The Art Exchange - Celebrating 15 Years
Time flies when you’re having fun. It sure has for Al and Karen Stewart. The proprietors at The Art Exchange in Wortley Village, Al almost forgot 2012 marks 15 years in business for the gallery. Luckily Karen was there to remind him.
While the gallery and the couple might be closely associated with Wortley’s artistic community now, the venture started out a couple of years before they met when Al rented a space downtown on Albert Street. After five years or so, the lease was up and with rent set to go up, he started looking around. As luck would have it he didn’t have to look too long before Wortley chose the Stewarts.
“We had spoken to a real estate agent who got back to us instantly,” he recalls. “The place we have now hadn’t even come to the market. She had just happened to be talking to someone who knew and everything just fell into place all on its own.”
The business has changed in other ways too. While it first focused on framing and facilitating art exchanges between parties, artists kept making requests to use the real estate on the gallery walls to show off new work. Stewart obliged and today he deals mainly with established, senior artists.
But when he was starting off in 1997, he was just happy to have a business that would let him be a dad.
“I did this to be able to raise my children. I needed a home-based business to raise my two young kids when I started,” Stewart says.
For Stewart, the career crisis came after splitting with his first wife. Had he continued to work as a superintendent for a construction company — as he had done for many years — he would have only seen his kids every other weekend, an unpalatable option for him.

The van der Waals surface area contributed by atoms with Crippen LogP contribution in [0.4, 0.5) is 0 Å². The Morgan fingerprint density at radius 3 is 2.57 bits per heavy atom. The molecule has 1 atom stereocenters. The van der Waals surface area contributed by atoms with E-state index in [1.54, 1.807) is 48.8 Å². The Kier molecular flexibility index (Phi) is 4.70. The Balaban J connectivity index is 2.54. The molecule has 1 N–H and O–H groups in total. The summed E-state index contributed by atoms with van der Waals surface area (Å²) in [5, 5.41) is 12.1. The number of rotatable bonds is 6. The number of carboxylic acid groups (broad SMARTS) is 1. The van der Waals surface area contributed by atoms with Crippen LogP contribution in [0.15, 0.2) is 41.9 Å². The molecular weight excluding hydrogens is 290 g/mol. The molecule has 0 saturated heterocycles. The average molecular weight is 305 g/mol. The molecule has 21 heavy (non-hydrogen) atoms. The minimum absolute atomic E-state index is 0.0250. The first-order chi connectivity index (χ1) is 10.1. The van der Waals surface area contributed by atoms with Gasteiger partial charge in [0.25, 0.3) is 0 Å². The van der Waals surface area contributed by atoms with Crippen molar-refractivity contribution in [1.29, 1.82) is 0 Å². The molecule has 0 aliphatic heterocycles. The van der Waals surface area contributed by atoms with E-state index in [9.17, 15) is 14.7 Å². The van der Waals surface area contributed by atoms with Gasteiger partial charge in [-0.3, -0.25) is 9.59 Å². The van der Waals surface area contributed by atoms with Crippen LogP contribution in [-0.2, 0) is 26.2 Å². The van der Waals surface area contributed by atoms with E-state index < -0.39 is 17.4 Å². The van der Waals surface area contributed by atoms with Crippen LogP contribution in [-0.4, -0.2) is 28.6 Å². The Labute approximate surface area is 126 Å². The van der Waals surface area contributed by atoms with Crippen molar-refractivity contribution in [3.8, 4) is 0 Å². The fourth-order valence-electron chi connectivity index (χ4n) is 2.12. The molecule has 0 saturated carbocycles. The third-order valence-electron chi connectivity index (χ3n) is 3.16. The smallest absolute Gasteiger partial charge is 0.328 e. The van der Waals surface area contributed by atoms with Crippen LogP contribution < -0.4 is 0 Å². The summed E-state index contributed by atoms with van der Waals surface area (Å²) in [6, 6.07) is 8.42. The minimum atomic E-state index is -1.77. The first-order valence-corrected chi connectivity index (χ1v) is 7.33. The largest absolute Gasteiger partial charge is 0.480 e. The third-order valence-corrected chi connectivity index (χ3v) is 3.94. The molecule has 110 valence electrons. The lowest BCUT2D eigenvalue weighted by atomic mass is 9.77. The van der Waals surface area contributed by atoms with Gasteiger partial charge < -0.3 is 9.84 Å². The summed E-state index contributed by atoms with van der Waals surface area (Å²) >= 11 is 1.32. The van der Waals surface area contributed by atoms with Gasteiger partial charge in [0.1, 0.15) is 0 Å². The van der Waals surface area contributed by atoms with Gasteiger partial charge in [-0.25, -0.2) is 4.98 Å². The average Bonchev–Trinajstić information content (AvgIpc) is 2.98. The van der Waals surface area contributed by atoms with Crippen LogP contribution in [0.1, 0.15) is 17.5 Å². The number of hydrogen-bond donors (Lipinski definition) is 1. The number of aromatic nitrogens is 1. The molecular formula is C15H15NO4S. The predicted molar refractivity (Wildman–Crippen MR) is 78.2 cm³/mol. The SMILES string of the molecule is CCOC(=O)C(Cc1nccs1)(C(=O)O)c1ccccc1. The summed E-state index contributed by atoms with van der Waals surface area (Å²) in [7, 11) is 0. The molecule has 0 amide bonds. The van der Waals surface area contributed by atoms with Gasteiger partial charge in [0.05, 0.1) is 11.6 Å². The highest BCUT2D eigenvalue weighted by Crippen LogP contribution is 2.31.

“I didn’t have kids to be a babysitter, I had kids to be a dad,” Stewart says. “So I knew that no matter what it took — I didn’t care if I was a million dollars in debt — I had to have a home-based business so I could have my kids my half of the time while they were growing up.”
So falling back on an old love affair with art — he’s been collecting since he was 19 — Al decided to give it a try as a business.
Living above the store he got to hang on to the parenting job he prioritized. Stewart would often do homework with his kids in the store after school, tuck them in at night and then go back to work downstairs.
“I got to go to all the soccer games and recitals and all the things at school. I got to raise my children like a real dad,” he says.
Now his son is working on a carpenter’s apprenticeship and his daughter is set to start at Western next year. But he has no plans to slow down.
“Now it’s 15 years later and my kids are grown up. But (the business) is self-sustaining and it’s something I can enjoy doing for the rest of my life.”
It doesn’t hurt that he gets to do it with Karen as well. While she was working as a purchasing agent when they met, she’s become fully entrenched in the gallery too, handling the business side of things.
“Luckily so,” Al says, “because she’s invaluable — she does all the things I just can’t do.”
While they admit working with one’s spouse can have its ups and downs, Karen says the two have managed to balance well.
“It’s nice to have control over your own time,” she says. “We have the ability to play off each other. He can go out and see an artist at any time and I can go out and do what I need to do… You end up working a lot, but when it’s time to shut down you can say tomorrow’s another day.”
In celebration of the 15th anniversary the gallery is launching the first Annual Square Foot Show, which will run through July and showcase over 300 works by more than 125 artists. The show includes prints, drawings and paintings, each sized 1 ft. x 1 ft.
The largest show The Art Exchange has ever staged, the work will be shown in two locations — 247 Wortley Rd. at Tecumseh and 56 Wortley Rd. at Bruce. The official opening night is July 6 and will include refreshments and opportunities to meet the artists.
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